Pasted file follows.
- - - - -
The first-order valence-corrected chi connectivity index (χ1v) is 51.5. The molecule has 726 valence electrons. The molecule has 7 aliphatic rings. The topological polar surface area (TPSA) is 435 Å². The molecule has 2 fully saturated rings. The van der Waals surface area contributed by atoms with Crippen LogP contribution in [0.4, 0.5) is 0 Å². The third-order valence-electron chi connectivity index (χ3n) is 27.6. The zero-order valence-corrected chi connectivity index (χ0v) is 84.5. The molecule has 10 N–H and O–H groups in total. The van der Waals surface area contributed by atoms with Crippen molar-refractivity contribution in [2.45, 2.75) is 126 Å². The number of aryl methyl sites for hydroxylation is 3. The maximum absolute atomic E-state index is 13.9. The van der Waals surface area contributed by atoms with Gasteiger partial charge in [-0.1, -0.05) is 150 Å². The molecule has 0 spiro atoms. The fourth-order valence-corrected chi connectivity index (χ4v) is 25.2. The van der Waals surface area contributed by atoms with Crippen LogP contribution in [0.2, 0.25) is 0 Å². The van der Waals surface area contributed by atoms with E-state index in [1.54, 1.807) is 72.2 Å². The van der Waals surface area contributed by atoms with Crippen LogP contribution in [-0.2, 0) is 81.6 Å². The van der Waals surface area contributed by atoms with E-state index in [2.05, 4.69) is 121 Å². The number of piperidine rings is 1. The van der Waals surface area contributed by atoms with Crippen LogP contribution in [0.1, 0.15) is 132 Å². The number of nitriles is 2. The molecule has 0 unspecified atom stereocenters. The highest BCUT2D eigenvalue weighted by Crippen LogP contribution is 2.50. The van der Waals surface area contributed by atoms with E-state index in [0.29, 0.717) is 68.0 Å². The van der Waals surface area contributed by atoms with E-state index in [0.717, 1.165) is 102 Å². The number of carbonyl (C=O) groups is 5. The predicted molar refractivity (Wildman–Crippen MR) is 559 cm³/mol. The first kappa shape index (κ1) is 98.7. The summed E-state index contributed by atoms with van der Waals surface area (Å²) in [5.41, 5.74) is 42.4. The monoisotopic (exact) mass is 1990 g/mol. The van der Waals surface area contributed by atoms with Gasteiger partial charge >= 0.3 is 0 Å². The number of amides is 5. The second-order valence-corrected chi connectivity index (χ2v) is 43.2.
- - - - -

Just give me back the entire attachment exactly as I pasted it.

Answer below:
The first-order valence-corrected chi connectivity index (χ1v) is 51.5. The molecule has 726 valence electrons. The molecule has 7 aliphatic rings. The topological polar surface area (TPSA) is 435 Å². The molecule has 2 fully saturated rings. The van der Waals surface area contributed by atoms with Crippen LogP contribution in [0.4, 0.5) is 0 Å². The third-order valence-electron chi connectivity index (χ3n) is 27.6. The zero-order valence-corrected chi connectivity index (χ0v) is 84.5. The molecule has 10 N–H and O–H groups in total. The van der Waals surface area contributed by atoms with Crippen molar-refractivity contribution in [2.45, 2.75) is 126 Å². The number of aryl methyl sites for hydroxylation is 3. The maximum absolute atomic E-state index is 13.9. The van der Waals surface area contributed by atoms with Gasteiger partial charge in [-0.1, -0.05) is 150 Å². The molecule has 0 spiro atoms. The fourth-order valence-corrected chi connectivity index (χ4v) is 25.2. The van der Waals surface area contributed by atoms with Crippen LogP contribution in [0.2, 0.25) is 0 Å². The van der Waals surface area contributed by atoms with E-state index in [1.54, 1.807) is 72.2 Å². The van der Waals surface area contributed by atoms with Crippen LogP contribution in [-0.2, 0) is 81.6 Å². The van der Waals surface area contributed by atoms with E-state index in [2.05, 4.69) is 121 Å². The number of piperidine rings is 1. The van der Waals surface area contributed by atoms with Crippen LogP contribution in [0.1, 0.15) is 132 Å². The number of nitriles is 2. The molecule has 0 unspecified atom stereocenters. The highest BCUT2D eigenvalue weighted by Crippen LogP contribution is 2.50. The van der Waals surface area contributed by atoms with E-state index in [0.29, 0.717) is 68.0 Å². The van der Waals surface area contributed by atoms with E-state index in [0.717, 1.165) is 102 Å². The number of carbonyl (C=O) groups is 5. The predicted molar refractivity (Wildman–Crippen MR) is 559 cm³/mol. The first kappa shape index (κ1) is 98.7. The summed E-state index contributed by atoms with van der Waals surface area (Å²) in [5.41, 5.74) is 42.4. The monoisotopic (exact) mass is 1990 g/mol. The van der Waals surface area contributed by atoms with Gasteiger partial charge >= 0.3 is 0 Å². The number of amides is 5. The second-order valence-corrected chi connectivity index (χ2v) is 43.2.